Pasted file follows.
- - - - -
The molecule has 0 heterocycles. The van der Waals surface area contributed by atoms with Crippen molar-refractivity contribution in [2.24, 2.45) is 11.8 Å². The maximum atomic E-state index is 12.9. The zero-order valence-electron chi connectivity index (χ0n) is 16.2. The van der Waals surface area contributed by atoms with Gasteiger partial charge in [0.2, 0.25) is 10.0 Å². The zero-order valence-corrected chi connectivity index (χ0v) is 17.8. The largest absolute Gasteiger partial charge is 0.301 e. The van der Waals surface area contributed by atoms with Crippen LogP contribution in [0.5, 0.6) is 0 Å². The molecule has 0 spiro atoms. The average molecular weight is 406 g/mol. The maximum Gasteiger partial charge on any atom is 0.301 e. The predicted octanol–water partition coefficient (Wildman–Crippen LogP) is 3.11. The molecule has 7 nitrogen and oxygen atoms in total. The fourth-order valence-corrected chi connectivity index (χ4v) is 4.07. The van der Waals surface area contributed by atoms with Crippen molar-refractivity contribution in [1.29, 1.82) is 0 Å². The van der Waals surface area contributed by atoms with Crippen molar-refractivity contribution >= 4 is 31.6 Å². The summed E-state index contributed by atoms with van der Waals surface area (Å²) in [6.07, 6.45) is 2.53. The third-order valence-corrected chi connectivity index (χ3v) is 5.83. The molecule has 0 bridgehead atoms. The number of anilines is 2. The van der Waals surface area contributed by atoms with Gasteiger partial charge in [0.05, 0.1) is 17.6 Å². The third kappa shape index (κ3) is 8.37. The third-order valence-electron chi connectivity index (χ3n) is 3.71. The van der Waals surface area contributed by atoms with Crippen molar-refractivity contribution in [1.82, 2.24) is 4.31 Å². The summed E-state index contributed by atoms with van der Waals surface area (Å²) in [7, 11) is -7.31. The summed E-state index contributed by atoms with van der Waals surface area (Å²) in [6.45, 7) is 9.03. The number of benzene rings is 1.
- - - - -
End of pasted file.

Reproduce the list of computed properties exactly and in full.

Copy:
The molecule has 0 heterocycles. The van der Waals surface area contributed by atoms with Crippen molar-refractivity contribution in [2.24, 2.45) is 11.8 Å². The maximum atomic E-state index is 12.9. The zero-order valence-electron chi connectivity index (χ0n) is 16.2. The van der Waals surface area contributed by atoms with Gasteiger partial charge in [0.2, 0.25) is 10.0 Å². The zero-order valence-corrected chi connectivity index (χ0v) is 17.8. The largest absolute Gasteiger partial charge is 0.301 e. The van der Waals surface area contributed by atoms with Crippen LogP contribution in [0.5, 0.6) is 0 Å². The molecule has 0 spiro atoms. The average molecular weight is 406 g/mol. The maximum Gasteiger partial charge on any atom is 0.301 e. The predicted octanol–water partition coefficient (Wildman–Crippen LogP) is 3.11. The molecule has 7 nitrogen and oxygen atoms in total. The fourth-order valence-corrected chi connectivity index (χ4v) is 4.07. The van der Waals surface area contributed by atoms with Crippen molar-refractivity contribution in [1.29, 1.82) is 0 Å². The van der Waals surface area contributed by atoms with Crippen molar-refractivity contribution >= 4 is 31.6 Å². The summed E-state index contributed by atoms with van der Waals surface area (Å²) in [6.07, 6.45) is 2.53. The third-order valence-corrected chi connectivity index (χ3v) is 5.83. The molecule has 0 bridgehead atoms. The number of anilines is 2. The van der Waals surface area contributed by atoms with Gasteiger partial charge in [0.05, 0.1) is 17.6 Å². The third kappa shape index (κ3) is 8.37. The third-order valence-electron chi connectivity index (χ3n) is 3.71. The van der Waals surface area contributed by atoms with Crippen molar-refractivity contribution in [1.82, 2.24) is 4.31 Å². The summed E-state index contributed by atoms with van der Waals surface area (Å²) in [7, 11) is -7.31. The summed E-state index contributed by atoms with van der Waals surface area (Å²) in [6.45, 7) is 9.03. The number of benzene rings is 1.